Written by our very own, Brad Cribbins: There is no shortage of market data in multifamily. What’s lacking are
The national occupancy rate was down 0.1% YoY, but the leased percentage rate had risen by 0.2%. So, frankly, most of the national operating metrics are not down a whole lot from their pre-pandemic highs. This doesn’t mean that certain metros haven’t experienced major turbulence.
Doing manual market surveys is very time consuming, and associates are prone to making errors when doing them. Automating your market surveys ensures you’re getting true apples-to-apples comparison data, and it frees up your associates to spend more time taking care of prospects and residents.
Multifamily performance data continues to behave like it did during the mid-summer, when the pandemic induced a variety of ups and downs. Typically, seasonality means things slow down a bit in the fall, and we see very little difference in metrics week over week.
Labor Day marked the unofficial end of summer. On a national basis, multifamily data and metrics have been hovering around the same points since mid-summer. But in the week ending on Sept. 6, we saw the biggest closing of that YoY gap since March.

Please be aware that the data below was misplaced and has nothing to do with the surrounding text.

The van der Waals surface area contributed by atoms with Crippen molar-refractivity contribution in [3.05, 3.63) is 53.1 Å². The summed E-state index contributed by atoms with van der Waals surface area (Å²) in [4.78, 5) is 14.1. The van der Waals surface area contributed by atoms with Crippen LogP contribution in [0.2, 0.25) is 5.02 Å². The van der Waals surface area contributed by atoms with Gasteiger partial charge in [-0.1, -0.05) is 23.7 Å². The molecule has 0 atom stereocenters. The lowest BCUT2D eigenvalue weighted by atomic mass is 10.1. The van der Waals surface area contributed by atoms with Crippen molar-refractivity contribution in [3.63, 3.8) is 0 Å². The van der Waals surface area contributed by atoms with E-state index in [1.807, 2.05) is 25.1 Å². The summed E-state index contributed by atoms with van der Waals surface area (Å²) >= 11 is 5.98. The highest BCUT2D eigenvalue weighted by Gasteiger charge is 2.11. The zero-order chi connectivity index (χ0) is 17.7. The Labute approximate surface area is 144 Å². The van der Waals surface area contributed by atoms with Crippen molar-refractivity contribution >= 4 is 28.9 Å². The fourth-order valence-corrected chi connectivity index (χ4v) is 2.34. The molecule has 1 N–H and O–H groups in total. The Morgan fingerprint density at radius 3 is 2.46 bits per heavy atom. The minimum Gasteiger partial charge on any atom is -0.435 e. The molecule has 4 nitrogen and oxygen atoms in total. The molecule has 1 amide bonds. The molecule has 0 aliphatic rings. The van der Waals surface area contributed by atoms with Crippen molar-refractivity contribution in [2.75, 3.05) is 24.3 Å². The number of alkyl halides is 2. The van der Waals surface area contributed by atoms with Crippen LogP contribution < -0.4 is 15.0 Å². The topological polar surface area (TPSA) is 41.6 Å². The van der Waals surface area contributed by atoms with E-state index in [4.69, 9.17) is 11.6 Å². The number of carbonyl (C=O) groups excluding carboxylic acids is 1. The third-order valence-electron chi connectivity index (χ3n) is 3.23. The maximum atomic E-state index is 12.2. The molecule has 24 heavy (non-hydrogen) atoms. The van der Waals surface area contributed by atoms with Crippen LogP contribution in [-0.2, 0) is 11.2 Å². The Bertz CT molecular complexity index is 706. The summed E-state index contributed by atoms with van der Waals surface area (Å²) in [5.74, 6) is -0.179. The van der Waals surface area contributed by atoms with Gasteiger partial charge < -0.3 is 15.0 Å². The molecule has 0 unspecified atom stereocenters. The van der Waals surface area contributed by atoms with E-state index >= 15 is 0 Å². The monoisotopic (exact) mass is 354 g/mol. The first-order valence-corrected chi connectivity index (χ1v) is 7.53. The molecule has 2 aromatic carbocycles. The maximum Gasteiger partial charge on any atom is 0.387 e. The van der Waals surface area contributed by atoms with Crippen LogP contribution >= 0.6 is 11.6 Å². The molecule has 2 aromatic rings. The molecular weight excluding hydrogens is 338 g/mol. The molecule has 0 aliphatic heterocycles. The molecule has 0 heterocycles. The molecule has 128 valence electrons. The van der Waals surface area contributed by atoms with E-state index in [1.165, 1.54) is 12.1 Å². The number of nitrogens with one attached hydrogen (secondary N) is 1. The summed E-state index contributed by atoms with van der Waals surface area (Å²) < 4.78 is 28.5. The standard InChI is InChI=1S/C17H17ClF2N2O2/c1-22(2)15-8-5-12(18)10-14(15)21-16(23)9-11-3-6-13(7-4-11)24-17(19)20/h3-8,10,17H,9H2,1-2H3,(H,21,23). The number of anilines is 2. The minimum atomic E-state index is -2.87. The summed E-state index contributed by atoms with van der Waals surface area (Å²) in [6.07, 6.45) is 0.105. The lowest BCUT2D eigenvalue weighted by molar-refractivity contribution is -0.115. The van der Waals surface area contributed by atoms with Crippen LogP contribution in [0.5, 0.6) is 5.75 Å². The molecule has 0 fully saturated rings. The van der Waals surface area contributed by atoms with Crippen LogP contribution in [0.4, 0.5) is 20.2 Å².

Former CEO of Alliance’s Property Management division seeks to accelerate the adoption of performance-optimizing data
With the coronavirus pandemic continuing to rage in many parts of the country, the week ending on Aug. 9 showed most of the major apartment metrics experiencing slight declines, according to Radix data. National occupancy and leased percentage rates were flat.
In general, the apartment market has shown fairly steady improvement since its low points early on in the pandemic. Last week, I cautioned that one bad week can be just that: one bad week. During the week ending on July 19, we saw moderately positive uptick.